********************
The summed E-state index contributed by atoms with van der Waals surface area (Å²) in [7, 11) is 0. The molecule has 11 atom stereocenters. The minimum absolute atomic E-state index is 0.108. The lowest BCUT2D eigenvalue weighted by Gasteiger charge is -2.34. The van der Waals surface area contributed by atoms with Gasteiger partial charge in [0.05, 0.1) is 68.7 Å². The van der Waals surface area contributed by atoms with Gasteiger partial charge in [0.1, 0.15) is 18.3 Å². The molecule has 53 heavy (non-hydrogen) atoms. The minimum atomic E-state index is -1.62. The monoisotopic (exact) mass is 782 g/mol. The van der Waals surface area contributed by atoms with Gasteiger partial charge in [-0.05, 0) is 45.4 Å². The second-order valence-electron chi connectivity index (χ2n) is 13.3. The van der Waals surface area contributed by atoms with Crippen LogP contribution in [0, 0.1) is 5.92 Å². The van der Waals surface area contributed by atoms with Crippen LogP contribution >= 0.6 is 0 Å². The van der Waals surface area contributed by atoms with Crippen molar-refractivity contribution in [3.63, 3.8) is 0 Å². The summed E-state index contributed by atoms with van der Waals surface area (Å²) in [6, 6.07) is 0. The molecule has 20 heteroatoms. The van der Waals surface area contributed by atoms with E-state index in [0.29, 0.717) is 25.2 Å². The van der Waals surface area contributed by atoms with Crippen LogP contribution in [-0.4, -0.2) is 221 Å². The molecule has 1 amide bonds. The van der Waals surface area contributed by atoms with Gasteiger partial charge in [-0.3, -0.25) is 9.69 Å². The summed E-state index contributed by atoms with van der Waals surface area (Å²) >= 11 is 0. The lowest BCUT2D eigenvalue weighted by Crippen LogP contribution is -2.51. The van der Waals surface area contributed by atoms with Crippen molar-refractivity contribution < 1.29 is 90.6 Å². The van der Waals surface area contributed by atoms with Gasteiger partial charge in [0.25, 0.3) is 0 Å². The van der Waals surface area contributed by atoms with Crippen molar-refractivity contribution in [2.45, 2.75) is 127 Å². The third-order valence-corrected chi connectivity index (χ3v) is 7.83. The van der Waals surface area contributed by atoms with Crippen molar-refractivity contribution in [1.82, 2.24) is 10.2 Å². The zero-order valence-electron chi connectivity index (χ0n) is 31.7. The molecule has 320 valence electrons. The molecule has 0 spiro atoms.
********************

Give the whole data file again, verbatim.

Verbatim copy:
The summed E-state index contributed by atoms with van der Waals surface area (Å²) in [7, 11) is 0. The molecule has 11 atom stereocenters. The minimum absolute atomic E-state index is 0.108. The lowest BCUT2D eigenvalue weighted by Gasteiger charge is -2.34. The van der Waals surface area contributed by atoms with Gasteiger partial charge in [0.05, 0.1) is 68.7 Å². The van der Waals surface area contributed by atoms with Gasteiger partial charge in [0.1, 0.15) is 18.3 Å². The molecule has 53 heavy (non-hydrogen) atoms. The minimum atomic E-state index is -1.62. The monoisotopic (exact) mass is 782 g/mol. The van der Waals surface area contributed by atoms with Gasteiger partial charge in [-0.05, 0) is 45.4 Å². The second-order valence-electron chi connectivity index (χ2n) is 13.3. The van der Waals surface area contributed by atoms with Crippen LogP contribution in [0, 0.1) is 5.92 Å². The van der Waals surface area contributed by atoms with Crippen LogP contribution >= 0.6 is 0 Å². The van der Waals surface area contributed by atoms with Crippen molar-refractivity contribution in [3.63, 3.8) is 0 Å². The summed E-state index contributed by atoms with van der Waals surface area (Å²) in [6, 6.07) is 0. The molecule has 20 heteroatoms. The van der Waals surface area contributed by atoms with E-state index in [0.29, 0.717) is 25.2 Å². The van der Waals surface area contributed by atoms with Crippen LogP contribution in [-0.4, -0.2) is 221 Å². The molecule has 1 amide bonds. The van der Waals surface area contributed by atoms with Gasteiger partial charge in [-0.3, -0.25) is 9.69 Å². The summed E-state index contributed by atoms with van der Waals surface area (Å²) >= 11 is 0. The lowest BCUT2D eigenvalue weighted by Crippen LogP contribution is -2.51. The van der Waals surface area contributed by atoms with Crippen molar-refractivity contribution < 1.29 is 90.6 Å². The van der Waals surface area contributed by atoms with Gasteiger partial charge in [0.25, 0.3) is 0 Å². The van der Waals surface area contributed by atoms with Crippen molar-refractivity contribution in [2.45, 2.75) is 127 Å². The third-order valence-corrected chi connectivity index (χ3v) is 7.83. The van der Waals surface area contributed by atoms with Crippen molar-refractivity contribution in [1.82, 2.24) is 10.2 Å². The zero-order valence-electron chi connectivity index (χ0n) is 31.7. The molecule has 320 valence electrons. The molecule has 0 spiro atoms.